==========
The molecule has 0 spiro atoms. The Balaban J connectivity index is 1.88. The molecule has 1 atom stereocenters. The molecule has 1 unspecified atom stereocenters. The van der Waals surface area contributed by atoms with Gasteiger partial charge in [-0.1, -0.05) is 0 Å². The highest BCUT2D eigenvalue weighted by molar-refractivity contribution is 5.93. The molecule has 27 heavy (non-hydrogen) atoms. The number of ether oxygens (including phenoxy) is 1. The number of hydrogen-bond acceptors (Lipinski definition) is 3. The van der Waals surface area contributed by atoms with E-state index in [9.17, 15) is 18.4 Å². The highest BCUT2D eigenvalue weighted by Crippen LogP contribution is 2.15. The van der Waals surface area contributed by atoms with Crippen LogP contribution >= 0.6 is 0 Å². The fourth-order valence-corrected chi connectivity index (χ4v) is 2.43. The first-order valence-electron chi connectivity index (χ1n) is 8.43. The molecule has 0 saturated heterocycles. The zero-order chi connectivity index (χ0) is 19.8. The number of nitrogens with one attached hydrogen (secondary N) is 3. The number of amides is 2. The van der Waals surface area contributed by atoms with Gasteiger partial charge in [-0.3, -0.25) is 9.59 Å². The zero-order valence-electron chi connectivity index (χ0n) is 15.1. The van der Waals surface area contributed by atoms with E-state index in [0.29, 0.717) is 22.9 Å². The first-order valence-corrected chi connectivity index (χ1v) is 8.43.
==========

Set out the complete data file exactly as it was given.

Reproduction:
The molecule has 0 spiro atoms. The Balaban J connectivity index is 1.88. The molecule has 1 atom stereocenters. The molecule has 1 unspecified atom stereocenters. The van der Waals surface area contributed by atoms with Gasteiger partial charge in [-0.1, -0.05) is 0 Å². The highest BCUT2D eigenvalue weighted by molar-refractivity contribution is 5.93. The molecule has 27 heavy (non-hydrogen) atoms. The number of ether oxygens (including phenoxy) is 1. The number of hydrogen-bond acceptors (Lipinski definition) is 3. The van der Waals surface area contributed by atoms with E-state index in [9.17, 15) is 18.4 Å². The highest BCUT2D eigenvalue weighted by Crippen LogP contribution is 2.15. The van der Waals surface area contributed by atoms with Crippen LogP contribution >= 0.6 is 0 Å². The fourth-order valence-corrected chi connectivity index (χ4v) is 2.43. The first-order valence-electron chi connectivity index (χ1n) is 8.43. The molecule has 0 saturated heterocycles. The zero-order chi connectivity index (χ0) is 19.8. The number of nitrogens with one attached hydrogen (secondary N) is 3. The number of amides is 2. The van der Waals surface area contributed by atoms with Gasteiger partial charge in [-0.3, -0.25) is 9.59 Å². The zero-order valence-electron chi connectivity index (χ0n) is 15.1. The van der Waals surface area contributed by atoms with E-state index in [0.29, 0.717) is 22.9 Å². The first-order valence-corrected chi connectivity index (χ1v) is 8.43.